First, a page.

Invitation to ASEMV 2017 Annual Meeting (Exosomes & Microvesicles) in Asilomar, California (October 8-12)

The American Society for Exosomes and Microvesicles (ASEMV) is inviting interested scientists to the ASEMV 2017 meeting, to be held October 8-12, 2017 at the Asilomar Conference Center in California. This center is located on the Monterrey peninsula, just south of San Francisco (www.visitasilomar.com). The meeting will cover the full breadth of the exosome field, from basic cell biology to clinical applications, and follow the ASEMV tradition of inclusion and diversity as participants learn about the latest advances in the field. ASEMV 2017 is a forum for learning the latest discoveries in the field of exosomes, microvesicles, and extracellular RNAs. Over the course of four days at the Asilomar Conference Center, ASEMV 2017 will offer presentations from leading scientists and young researchers. Topics will span the breadth of the extracellular vesicle/RNA field, including the basic sciences, disease research, translation efforts, and clinical applications. Talks will be presented in multiple sessions, beginning at 7 pm on Sunday, October 8, 2017, and concluding at 4 pm on Thursday, October 12, 2017. Poster sessions will run throughout the meeting, with ample time to get to know your colleagues in the field and explore the many opportunities in this rapidly expanding field. Please see the links below.

Scientists Identify & Characterize Over 20 Odorant/Pherome Receptors in Ants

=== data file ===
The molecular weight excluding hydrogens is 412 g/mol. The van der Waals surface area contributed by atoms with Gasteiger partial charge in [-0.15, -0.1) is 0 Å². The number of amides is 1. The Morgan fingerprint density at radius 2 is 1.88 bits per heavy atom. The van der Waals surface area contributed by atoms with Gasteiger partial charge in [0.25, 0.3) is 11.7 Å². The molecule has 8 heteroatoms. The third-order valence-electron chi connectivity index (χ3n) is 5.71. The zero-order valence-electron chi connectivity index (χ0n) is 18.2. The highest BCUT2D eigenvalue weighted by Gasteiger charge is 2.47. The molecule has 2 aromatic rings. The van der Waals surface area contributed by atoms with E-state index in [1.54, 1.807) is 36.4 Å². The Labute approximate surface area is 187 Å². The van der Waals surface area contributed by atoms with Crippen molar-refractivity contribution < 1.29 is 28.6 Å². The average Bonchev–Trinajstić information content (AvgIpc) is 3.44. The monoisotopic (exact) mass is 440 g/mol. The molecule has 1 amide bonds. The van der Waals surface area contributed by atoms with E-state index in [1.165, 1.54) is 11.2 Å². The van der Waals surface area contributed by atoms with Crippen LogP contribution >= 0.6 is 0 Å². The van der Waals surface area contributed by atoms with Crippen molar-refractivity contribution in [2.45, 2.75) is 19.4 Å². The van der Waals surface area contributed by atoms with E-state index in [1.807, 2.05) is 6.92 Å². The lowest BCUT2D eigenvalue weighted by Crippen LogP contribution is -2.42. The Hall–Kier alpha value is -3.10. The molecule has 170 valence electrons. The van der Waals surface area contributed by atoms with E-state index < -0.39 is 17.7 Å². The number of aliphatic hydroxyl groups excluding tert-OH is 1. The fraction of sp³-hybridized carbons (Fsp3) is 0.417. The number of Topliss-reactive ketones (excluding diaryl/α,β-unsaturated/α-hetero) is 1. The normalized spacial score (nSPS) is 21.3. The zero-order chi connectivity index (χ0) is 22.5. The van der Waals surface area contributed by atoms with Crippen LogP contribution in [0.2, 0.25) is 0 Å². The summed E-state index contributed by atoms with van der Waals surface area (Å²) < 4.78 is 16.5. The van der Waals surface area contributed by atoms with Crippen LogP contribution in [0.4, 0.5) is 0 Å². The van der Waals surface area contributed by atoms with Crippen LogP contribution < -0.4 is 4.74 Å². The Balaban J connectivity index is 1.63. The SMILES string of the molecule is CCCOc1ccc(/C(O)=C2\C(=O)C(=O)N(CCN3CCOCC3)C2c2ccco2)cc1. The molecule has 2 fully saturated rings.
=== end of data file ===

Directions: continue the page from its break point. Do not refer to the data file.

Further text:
Queen ants spend most of their time having babies. To reign supreme in a colony, the queens exude a special scent, or pheromone, on the waxy surface of their body that suppresses ovary development in their sisters, rendering the latter reproductively inactive workers that find food, nurse the young, and protect the colony. Now, researchers at the University of California, Riverside (UCR) have begun to unravel the molecular mechanisms underlying how ants sense these pheromones and how they control reproduction regulation and other social activities in ant communities. The research, published on August 17, 2017 in Nature Communications, highlights how ants use olfactory receptors to distinguish between colony members so they can work together in a complex, hierarchical society. The open-access article is titled “Specialized Odorant Receptors in Social Insects That Detect Cuticular Hydrocarbon Cues and Candidate Pheromones.” The findings could help in the development of new pest management strategies. The research team, led by Dr. Anandasankar Ray, an Associate Professor in the Department of Molecular Cell Systems Biology at UCR, has identified and characterized more than 20 receptors found on the antennae of worker ants that play a role in the division of labor within colonies. Among these receptors is one that responds specifically to a pheromone produced by queen ants, an interaction that ultimately results in a physiological change to workers' ovaries. Ants are eusocial insects, meaning they live in cooperative groups where one female and several males are involved in reproduction, and non-breeding individuals play specialized roles, such as caring for the young, finding food, and warding off enemies.